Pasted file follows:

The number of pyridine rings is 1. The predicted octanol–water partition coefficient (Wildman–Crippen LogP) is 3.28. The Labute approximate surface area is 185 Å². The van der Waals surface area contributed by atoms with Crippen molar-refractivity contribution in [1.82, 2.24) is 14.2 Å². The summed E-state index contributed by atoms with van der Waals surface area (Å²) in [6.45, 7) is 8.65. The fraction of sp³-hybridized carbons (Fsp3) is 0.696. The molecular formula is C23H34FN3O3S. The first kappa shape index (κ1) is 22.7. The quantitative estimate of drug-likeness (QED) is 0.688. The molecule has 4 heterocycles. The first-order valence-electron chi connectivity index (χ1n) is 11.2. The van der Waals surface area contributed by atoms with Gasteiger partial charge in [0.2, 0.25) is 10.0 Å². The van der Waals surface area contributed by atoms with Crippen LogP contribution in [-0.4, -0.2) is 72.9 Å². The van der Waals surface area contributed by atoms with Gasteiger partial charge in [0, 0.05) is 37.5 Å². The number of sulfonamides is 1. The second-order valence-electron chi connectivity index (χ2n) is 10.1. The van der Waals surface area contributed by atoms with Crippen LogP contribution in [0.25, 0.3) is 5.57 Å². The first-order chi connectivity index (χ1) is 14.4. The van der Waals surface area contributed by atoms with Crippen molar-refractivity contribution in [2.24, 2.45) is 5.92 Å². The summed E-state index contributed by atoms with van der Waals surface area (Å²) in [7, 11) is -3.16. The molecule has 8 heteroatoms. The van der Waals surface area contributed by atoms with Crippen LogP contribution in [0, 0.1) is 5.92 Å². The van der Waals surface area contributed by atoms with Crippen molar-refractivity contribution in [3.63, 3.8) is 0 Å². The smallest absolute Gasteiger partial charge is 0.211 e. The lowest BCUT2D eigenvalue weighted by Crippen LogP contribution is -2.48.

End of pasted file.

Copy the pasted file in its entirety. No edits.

The number of pyridine rings is 1. The predicted octanol–water partition coefficient (Wildman–Crippen LogP) is 3.28. The Labute approximate surface area is 185 Å². The van der Waals surface area contributed by atoms with Crippen molar-refractivity contribution in [1.82, 2.24) is 14.2 Å². The summed E-state index contributed by atoms with van der Waals surface area (Å²) in [6.45, 7) is 8.65. The fraction of sp³-hybridized carbons (Fsp3) is 0.696. The molecular formula is C23H34FN3O3S. The first kappa shape index (κ1) is 22.7. The quantitative estimate of drug-likeness (QED) is 0.688. The molecule has 4 heterocycles. The first-order valence-electron chi connectivity index (χ1n) is 11.2. The van der Waals surface area contributed by atoms with Gasteiger partial charge in [0.2, 0.25) is 10.0 Å². The van der Waals surface area contributed by atoms with Crippen LogP contribution in [-0.4, -0.2) is 72.9 Å². The van der Waals surface area contributed by atoms with Gasteiger partial charge in [0, 0.05) is 37.5 Å². The number of sulfonamides is 1. The second-order valence-electron chi connectivity index (χ2n) is 10.1. The van der Waals surface area contributed by atoms with Crippen LogP contribution in [0.25, 0.3) is 5.57 Å². The first-order chi connectivity index (χ1) is 14.4. The van der Waals surface area contributed by atoms with Crippen molar-refractivity contribution in [2.24, 2.45) is 5.92 Å². The summed E-state index contributed by atoms with van der Waals surface area (Å²) in [7, 11) is -3.16. The molecule has 8 heteroatoms. The van der Waals surface area contributed by atoms with Crippen LogP contribution in [0, 0.1) is 5.92 Å². The van der Waals surface area contributed by atoms with Crippen molar-refractivity contribution in [3.63, 3.8) is 0 Å². The smallest absolute Gasteiger partial charge is 0.211 e. The lowest BCUT2D eigenvalue weighted by Crippen LogP contribution is -2.48.